Apparently Douglas complained that providing for a safe failure mode in all 3 directions was too complex and instead certified the plane with safe fail in the longitudinal and lateral directions and with an increased resistance in the vertical direction over what is normally required. Which seems to work quite well since what ends up failing is the spar and not the landing gear. This "increased vertical force" concept is what is stated in these reserved FARs.

    The problem is compounded by what I consider to be a substantial flaw in the standard requirements of the conditions how the load must be calculated (which applies both for the reserved and standard requirements). You can't assume more lift than the airplane's weight at the moment of touchdown (but you don't need to assume that it makes any less) and, while you have to consider a bank (and hence the airplane touching down in only one gear), you don't have to consider roll motion. For me those are too ideal conditions. It is perfectly rational to expect that the plane can touch down when it was flying at less than 1G (at least a bit) and rolling. In this particular accident in this report that I mentioned, the plane landed at less than the maximum vertical speed that the landing gear is supposed to withstand, but with less than 1G and rolling towards the side that it was already banked. This made the landing gear achieve maximum compression and once you achieve this point the loads on the gear grow dramatically (because now it's all elasticity of the materials, there is no more oleo-pneumatic anything). This quickly put the force on the gear beyond the increased limit for this special certification, and the spar failed.

    With all this said... Is the SSJ certified by the FAA? I would expect that the FAA doesn't allow this special certification again, not after the bad experience with the DC-10 and MD-11. If it is not certified by the FAA, then I cannot say much because I am not familiar with the European or even less the Russian requirements.

    --- Judge what is said by the merits of what is said, not by the credentials of who said it. ---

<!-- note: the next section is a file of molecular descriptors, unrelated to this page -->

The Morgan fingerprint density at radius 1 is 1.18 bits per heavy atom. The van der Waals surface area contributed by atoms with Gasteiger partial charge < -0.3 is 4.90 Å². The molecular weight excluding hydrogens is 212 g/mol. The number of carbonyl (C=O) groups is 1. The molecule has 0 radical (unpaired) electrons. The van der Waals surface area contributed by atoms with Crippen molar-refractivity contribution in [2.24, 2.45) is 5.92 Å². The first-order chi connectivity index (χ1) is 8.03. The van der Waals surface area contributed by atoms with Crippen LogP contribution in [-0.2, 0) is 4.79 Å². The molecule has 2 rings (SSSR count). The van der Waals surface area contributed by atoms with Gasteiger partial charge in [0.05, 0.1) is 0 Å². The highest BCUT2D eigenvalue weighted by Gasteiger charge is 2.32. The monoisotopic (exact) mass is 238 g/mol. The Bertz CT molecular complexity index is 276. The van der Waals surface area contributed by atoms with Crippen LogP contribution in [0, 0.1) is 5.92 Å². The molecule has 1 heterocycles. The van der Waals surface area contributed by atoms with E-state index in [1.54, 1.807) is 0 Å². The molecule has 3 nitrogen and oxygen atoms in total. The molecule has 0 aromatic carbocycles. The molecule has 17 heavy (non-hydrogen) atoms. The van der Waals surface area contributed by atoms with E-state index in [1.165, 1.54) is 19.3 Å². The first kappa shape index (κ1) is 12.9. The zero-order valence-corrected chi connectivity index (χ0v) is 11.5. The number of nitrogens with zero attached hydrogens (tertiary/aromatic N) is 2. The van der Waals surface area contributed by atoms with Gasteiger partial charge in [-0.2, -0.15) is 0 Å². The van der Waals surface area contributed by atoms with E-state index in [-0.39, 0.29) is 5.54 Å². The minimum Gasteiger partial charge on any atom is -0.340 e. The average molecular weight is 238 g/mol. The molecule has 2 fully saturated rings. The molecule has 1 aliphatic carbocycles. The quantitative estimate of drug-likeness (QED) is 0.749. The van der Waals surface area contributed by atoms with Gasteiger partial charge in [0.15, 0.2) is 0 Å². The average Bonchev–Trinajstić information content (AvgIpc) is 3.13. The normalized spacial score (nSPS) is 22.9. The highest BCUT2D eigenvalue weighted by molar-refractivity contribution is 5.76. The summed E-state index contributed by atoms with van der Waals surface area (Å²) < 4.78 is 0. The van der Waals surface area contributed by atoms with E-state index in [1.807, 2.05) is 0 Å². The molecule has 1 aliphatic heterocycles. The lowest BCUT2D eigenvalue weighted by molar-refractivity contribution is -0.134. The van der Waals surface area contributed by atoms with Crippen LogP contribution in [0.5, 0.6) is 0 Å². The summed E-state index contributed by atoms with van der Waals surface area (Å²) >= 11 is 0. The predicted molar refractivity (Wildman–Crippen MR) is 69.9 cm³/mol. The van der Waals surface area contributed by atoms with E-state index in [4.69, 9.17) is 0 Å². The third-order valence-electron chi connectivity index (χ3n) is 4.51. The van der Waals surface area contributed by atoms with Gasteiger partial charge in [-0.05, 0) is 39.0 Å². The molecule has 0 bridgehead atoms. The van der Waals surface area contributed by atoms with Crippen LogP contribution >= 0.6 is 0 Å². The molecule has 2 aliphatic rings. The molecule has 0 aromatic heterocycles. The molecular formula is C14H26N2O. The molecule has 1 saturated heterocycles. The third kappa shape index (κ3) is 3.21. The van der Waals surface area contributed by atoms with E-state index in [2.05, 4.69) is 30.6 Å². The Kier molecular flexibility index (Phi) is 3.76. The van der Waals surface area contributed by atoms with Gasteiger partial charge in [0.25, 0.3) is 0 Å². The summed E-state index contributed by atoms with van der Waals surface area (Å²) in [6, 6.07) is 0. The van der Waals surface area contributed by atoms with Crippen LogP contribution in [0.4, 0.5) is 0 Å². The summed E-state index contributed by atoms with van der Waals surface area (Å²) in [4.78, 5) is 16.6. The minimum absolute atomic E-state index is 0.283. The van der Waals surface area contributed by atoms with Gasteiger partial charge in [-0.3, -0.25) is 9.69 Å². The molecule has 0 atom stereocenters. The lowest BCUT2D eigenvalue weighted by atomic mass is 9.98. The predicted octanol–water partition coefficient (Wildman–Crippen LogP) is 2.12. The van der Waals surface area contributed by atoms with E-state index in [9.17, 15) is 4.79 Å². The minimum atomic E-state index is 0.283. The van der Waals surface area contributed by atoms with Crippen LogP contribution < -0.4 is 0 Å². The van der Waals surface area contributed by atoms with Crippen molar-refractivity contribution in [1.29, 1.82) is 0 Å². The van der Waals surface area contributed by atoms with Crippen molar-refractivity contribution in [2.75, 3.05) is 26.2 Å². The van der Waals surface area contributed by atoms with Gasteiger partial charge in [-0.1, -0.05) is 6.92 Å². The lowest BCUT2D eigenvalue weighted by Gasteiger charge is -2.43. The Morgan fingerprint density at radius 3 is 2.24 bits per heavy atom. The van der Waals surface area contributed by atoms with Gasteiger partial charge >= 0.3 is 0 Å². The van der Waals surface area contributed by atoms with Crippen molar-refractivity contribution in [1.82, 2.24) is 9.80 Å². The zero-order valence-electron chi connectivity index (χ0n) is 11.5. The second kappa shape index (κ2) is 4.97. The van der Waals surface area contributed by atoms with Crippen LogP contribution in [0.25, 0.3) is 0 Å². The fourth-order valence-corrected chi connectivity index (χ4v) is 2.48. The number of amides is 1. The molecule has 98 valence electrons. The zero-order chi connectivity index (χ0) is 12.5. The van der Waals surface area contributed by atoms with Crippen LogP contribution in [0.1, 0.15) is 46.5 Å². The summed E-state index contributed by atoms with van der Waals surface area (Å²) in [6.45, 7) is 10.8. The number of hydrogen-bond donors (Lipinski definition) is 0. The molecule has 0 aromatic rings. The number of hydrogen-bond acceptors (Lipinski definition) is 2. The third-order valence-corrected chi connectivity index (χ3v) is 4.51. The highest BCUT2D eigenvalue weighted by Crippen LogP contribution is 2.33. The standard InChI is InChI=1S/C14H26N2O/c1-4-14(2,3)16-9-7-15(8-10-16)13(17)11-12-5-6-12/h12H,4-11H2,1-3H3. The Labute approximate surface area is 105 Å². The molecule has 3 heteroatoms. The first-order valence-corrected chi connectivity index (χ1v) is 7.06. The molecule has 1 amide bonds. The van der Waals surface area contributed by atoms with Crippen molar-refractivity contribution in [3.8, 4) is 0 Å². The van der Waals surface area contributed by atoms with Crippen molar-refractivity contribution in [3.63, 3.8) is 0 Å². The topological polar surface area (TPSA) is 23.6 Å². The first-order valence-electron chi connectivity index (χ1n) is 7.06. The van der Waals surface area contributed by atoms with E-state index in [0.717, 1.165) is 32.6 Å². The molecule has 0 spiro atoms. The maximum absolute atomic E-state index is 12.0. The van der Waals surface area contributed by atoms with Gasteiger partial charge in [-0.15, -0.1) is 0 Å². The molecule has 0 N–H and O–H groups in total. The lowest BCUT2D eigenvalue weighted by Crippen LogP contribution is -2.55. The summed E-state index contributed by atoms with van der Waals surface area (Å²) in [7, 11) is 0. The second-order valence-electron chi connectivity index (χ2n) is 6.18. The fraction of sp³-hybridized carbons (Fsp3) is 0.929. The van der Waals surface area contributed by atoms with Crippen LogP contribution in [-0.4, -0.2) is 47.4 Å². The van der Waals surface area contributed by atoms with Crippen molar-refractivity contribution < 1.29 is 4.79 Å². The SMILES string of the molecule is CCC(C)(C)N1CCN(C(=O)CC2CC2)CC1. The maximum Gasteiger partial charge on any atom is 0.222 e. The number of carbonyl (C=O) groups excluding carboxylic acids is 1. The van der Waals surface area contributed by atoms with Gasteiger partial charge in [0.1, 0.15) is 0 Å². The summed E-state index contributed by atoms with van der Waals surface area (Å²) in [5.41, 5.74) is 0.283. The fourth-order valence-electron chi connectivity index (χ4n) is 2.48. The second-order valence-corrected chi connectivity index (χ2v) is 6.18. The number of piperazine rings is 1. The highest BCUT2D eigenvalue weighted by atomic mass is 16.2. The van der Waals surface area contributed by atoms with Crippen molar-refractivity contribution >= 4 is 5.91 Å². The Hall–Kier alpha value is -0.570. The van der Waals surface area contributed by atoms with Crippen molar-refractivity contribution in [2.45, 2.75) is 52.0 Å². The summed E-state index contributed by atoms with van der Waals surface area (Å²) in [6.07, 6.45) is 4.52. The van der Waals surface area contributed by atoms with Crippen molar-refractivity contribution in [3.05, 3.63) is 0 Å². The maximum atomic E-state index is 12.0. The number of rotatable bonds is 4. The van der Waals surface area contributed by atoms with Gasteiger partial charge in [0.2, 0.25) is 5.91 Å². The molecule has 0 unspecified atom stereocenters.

--- Defend what you say with arguments, not by imposing your credentials ---

  14. #14
    Member
    Join Date
    Jun 2005
    Location
    Spokane,Washington,USA [KGEG,KSFF,KSKA]
    Posts
    204

    Default

    Quote Originally Posted by Brainsys View Post
    Did I miss something in the video? An unscheduled landing, particularly without radio contact should have all the emergency bells ringing. Yet where were the fire trucks pursuing the stricken aircraft down the runway? Surely the safest place to land in an emergency is an airport. Whatever happens there should be foam to suppress fire and give the other emergency services time to extract survivors (whom I suppose 100% were alive at touchdown). Haven't we learnt anything since Manchester?
    To be fair this reminds me more of the Cincinnati incident of 1983, as this and that happened while they were already in flight and came in for emergency landings. Whereas Airtours never even got off the ground. Doesn't mean much difference wise though, any situation where there is a plane burning should get the same response regardless if it happened before takeoff or it being a diversion. In this case it coming back to the departure airport. One would think Russia had a handle on such a situation as much as any other "first" world country, but they have had some shady safety records in even recent years, not just former USSR states and equipment, new planes and modern day technology. Last year a plane took a nose dive after taking off from Moscow Domodedovo. Not too long before that the same thing pretty much happened in Rostov, although that was flyDubai I believe so it just happened in Russia, not a Russian plane. *Shrugs* Not saying its the state of safety in the country of Russia, but it isn't a point that should be ignored either.

    Not to mention the debacle that is the Polish president dying in a boneheaded accident on Russian soil in a modern age. So... no matter what happened here there is no denying shit happens in Russia more than many other places it seems. Doesn't take Einstein to see that.
    Last edited by KGEG; 05-06-2019 at 02:42 AM. Reason: Added Thoughts

  15. #15
    Senior Member Gabriel's Avatar
    Join Date
    Jan 2008
    Location
    Buenos Aires - Argentina
    Posts
    7,037

    Default

    Quote Originally Posted by Brainsys View Post